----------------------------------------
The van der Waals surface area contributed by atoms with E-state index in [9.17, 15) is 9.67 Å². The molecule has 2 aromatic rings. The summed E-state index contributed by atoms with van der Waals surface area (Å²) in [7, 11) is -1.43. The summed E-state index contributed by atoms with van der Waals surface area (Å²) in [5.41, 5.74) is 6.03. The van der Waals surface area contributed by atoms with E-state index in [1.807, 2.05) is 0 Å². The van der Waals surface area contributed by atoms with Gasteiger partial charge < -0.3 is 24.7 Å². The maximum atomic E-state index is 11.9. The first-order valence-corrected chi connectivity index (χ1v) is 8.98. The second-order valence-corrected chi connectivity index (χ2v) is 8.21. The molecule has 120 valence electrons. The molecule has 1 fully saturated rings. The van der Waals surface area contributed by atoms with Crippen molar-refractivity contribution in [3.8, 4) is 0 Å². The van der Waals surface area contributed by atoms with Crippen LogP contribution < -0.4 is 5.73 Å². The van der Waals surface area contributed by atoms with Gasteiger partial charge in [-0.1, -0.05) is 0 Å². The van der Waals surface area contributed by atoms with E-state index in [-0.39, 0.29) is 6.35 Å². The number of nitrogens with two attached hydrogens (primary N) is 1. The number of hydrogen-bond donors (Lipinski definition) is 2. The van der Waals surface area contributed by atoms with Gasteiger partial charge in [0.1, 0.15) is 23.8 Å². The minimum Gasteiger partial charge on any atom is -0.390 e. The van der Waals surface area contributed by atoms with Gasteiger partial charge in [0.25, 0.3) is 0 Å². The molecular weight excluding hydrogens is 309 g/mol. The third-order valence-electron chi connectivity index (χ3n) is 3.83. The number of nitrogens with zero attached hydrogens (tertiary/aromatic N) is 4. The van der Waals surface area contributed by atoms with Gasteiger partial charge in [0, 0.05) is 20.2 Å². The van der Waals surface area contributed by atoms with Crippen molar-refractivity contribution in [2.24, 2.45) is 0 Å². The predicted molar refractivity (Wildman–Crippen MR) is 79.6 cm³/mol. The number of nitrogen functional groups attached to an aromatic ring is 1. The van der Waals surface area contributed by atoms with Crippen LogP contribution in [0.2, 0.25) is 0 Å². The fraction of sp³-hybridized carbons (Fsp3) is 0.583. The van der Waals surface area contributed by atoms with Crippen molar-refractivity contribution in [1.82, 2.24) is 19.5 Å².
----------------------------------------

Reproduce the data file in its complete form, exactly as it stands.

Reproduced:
The van der Waals surface area contributed by atoms with E-state index in [9.17, 15) is 9.67 Å². The molecule has 2 aromatic rings. The summed E-state index contributed by atoms with van der Waals surface area (Å²) in [7, 11) is -1.43. The summed E-state index contributed by atoms with van der Waals surface area (Å²) in [5.41, 5.74) is 6.03. The van der Waals surface area contributed by atoms with E-state index in [1.807, 2.05) is 0 Å². The van der Waals surface area contributed by atoms with Gasteiger partial charge < -0.3 is 24.7 Å². The maximum atomic E-state index is 11.9. The first-order valence-corrected chi connectivity index (χ1v) is 8.98. The second-order valence-corrected chi connectivity index (χ2v) is 8.21. The molecule has 120 valence electrons. The molecule has 1 fully saturated rings. The van der Waals surface area contributed by atoms with Crippen molar-refractivity contribution in [3.8, 4) is 0 Å². The van der Waals surface area contributed by atoms with Crippen LogP contribution < -0.4 is 5.73 Å². The van der Waals surface area contributed by atoms with Gasteiger partial charge in [-0.1, -0.05) is 0 Å². The van der Waals surface area contributed by atoms with E-state index in [-0.39, 0.29) is 6.35 Å². The number of nitrogens with two attached hydrogens (primary N) is 1. The number of hydrogen-bond donors (Lipinski definition) is 2. The van der Waals surface area contributed by atoms with Gasteiger partial charge in [0.1, 0.15) is 23.8 Å². The minimum Gasteiger partial charge on any atom is -0.390 e. The van der Waals surface area contributed by atoms with Gasteiger partial charge in [0.25, 0.3) is 0 Å². The molecular weight excluding hydrogens is 309 g/mol. The third-order valence-electron chi connectivity index (χ3n) is 3.83. The number of nitrogens with zero attached hydrogens (tertiary/aromatic N) is 4. The van der Waals surface area contributed by atoms with Gasteiger partial charge in [0, 0.05) is 20.2 Å². The van der Waals surface area contributed by atoms with Crippen molar-refractivity contribution in [2.24, 2.45) is 0 Å². The predicted molar refractivity (Wildman–Crippen MR) is 79.6 cm³/mol. The number of nitrogen functional groups attached to an aromatic ring is 1. The van der Waals surface area contributed by atoms with Crippen LogP contribution in [0.2, 0.25) is 0 Å². The fraction of sp³-hybridized carbons (Fsp3) is 0.583. The van der Waals surface area contributed by atoms with Crippen molar-refractivity contribution in [1.82, 2.24) is 19.5 Å².